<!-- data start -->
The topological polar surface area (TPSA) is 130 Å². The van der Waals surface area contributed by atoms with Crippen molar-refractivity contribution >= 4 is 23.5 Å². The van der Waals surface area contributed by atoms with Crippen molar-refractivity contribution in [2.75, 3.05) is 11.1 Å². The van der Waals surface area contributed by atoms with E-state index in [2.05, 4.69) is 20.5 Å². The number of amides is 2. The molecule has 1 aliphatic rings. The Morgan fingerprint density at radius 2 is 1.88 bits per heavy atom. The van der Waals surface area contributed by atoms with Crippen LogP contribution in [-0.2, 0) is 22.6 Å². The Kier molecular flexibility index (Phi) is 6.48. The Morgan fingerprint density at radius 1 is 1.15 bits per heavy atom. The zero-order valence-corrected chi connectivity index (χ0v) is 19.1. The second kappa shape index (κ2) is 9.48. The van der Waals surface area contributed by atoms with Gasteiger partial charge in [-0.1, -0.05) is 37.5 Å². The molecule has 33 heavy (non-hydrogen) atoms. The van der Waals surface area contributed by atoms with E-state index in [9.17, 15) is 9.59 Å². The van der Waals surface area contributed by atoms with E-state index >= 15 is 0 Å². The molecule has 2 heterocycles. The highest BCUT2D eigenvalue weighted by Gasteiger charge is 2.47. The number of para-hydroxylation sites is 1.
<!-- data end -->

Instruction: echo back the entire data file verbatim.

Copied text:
The topological polar surface area (TPSA) is 130 Å². The van der Waals surface area contributed by atoms with Crippen molar-refractivity contribution >= 4 is 23.5 Å². The van der Waals surface area contributed by atoms with Crippen molar-refractivity contribution in [2.75, 3.05) is 11.1 Å². The van der Waals surface area contributed by atoms with E-state index in [2.05, 4.69) is 20.5 Å². The number of amides is 2. The molecule has 1 aliphatic rings. The Morgan fingerprint density at radius 2 is 1.88 bits per heavy atom. The van der Waals surface area contributed by atoms with Crippen LogP contribution in [-0.2, 0) is 22.6 Å². The Kier molecular flexibility index (Phi) is 6.48. The Morgan fingerprint density at radius 1 is 1.15 bits per heavy atom. The zero-order valence-corrected chi connectivity index (χ0v) is 19.1. The second kappa shape index (κ2) is 9.48. The van der Waals surface area contributed by atoms with Gasteiger partial charge in [-0.1, -0.05) is 37.5 Å². The molecule has 33 heavy (non-hydrogen) atoms. The van der Waals surface area contributed by atoms with E-state index in [9.17, 15) is 9.59 Å². The van der Waals surface area contributed by atoms with E-state index >= 15 is 0 Å². The molecule has 2 heterocycles. The highest BCUT2D eigenvalue weighted by Gasteiger charge is 2.47. The number of para-hydroxylation sites is 1.